The vulnerability of franchise systems in the face of a deteriorating economy was highlighted during 2008 with the failure of three major franchisors. The tough economic conditions should serve as a timely reminder that franchising is not immune to economic downtowns nor is it a guarantee of business success. Both franchisors and franchisees can and do fail, leaving a trail of devastation behind.
In the past six months alone we have seen three franchise systems put into administration: Kleins, EzyDVD and Midas. Few businesses emerge unscathed from administration and franchising is no different.
With franchising, however, the consequences of a franchisor’s failure can be much worse. A failed franchisor inevitably leads to the failure of a large numbers of franchisees. That was certainly the experience with the Kleins collapse, and has been the case with other failed franchisors during the past 20 years. Barbara’s House and Garden, Cut Price Deli and Traveland are just a few prominent examples of where large numbers of franchisees have been left stranded or have also failed following the franchisor’s collapse.
As economic conditions tighten, more franchise systems will come under pressure or fail altogether. It is timely for all franchise systems to carefully assess their ability to weather the current financial crisis. Undercapitalised franchisors needing finance to survive or grow will be the hardest hit, as will those franchisors that relied on cheap credit to expand. These franchisors will have trouble servicing their debt.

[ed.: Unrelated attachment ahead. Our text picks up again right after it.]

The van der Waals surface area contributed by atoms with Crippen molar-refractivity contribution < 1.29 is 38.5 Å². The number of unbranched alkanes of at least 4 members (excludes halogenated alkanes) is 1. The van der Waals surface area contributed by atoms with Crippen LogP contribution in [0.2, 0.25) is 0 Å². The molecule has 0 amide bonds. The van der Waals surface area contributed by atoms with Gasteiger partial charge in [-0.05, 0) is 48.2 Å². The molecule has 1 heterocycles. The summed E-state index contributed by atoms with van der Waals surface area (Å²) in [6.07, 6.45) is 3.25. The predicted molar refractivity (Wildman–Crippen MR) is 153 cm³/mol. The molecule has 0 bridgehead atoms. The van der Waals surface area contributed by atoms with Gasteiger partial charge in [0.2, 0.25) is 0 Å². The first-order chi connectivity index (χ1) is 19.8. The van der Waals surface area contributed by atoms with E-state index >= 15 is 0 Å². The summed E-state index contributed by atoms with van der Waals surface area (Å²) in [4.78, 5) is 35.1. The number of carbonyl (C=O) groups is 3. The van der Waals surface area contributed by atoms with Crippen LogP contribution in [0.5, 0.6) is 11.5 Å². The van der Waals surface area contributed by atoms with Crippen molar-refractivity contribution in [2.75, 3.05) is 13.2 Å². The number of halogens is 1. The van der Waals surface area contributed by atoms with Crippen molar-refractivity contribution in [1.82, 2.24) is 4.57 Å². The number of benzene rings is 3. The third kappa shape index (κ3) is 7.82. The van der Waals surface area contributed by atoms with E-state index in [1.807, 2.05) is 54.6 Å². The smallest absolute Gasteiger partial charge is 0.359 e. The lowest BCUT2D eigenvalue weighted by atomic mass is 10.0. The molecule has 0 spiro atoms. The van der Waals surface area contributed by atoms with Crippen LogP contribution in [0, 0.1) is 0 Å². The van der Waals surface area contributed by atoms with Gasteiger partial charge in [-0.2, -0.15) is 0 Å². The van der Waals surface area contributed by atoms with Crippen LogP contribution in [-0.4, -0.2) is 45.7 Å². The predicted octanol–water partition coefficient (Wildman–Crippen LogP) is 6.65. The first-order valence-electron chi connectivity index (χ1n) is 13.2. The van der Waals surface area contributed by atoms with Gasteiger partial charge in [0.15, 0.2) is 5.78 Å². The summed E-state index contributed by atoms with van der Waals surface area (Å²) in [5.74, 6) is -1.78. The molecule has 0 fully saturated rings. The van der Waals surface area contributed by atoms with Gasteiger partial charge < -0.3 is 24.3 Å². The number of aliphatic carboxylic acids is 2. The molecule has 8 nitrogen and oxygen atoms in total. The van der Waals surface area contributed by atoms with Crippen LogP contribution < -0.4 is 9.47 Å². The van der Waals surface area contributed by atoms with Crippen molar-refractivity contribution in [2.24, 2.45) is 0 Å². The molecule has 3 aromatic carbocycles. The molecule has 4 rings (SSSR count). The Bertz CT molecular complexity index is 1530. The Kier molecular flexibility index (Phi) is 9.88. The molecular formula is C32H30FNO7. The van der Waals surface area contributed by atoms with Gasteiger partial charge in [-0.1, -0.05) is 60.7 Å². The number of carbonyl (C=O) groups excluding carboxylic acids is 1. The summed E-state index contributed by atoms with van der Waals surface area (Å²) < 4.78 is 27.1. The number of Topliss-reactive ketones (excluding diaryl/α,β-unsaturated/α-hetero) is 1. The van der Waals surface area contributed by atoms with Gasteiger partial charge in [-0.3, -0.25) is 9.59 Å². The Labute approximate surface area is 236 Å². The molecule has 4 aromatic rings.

Those franchises involved in retailing will also come under pressure as rents remain high while sales have softened. As shown by the Kleins collapse, franchisors who fail to respond to new competitors or changing consumer tastes will find it tough to survive.
Franchisors should also carefully review expansion plans in these difficult economic conditions. Aggressive expansion plans may be a recipe for disaster if the franchisor and franchisees are left exposed to declining consumer spending or the franchisor cuts corners on franchisee selection or training. Expansion plans should be carefully tailored to ensure that there is sufficient consumer demand to sustain the expansion and that only appropriate franchisees are recruited and given adequate training.
In these tough economic conditions potential franchisees need to look even more carefully at the franchisor’s financial viability. Potential franchisees should be asking to see the franchisor’s financial statements before signing the franchise agreement. A franchisor’s refusal to show a potential franchisee the most recent financial statements should sound very loud alarm bells. After all, a franchisor would not go into business with a financially shaky potential franchisee, so obviously a potential franchisee should not be going into business with a financially shaky franchisor.
Like anything in a successful franchising relationship, things should work both ways, with openness in dealings between franchisors and franchisees one of the hallmarks of a successful franchise system.
Frank Zumbo is an associate professor at the University of New South Wales.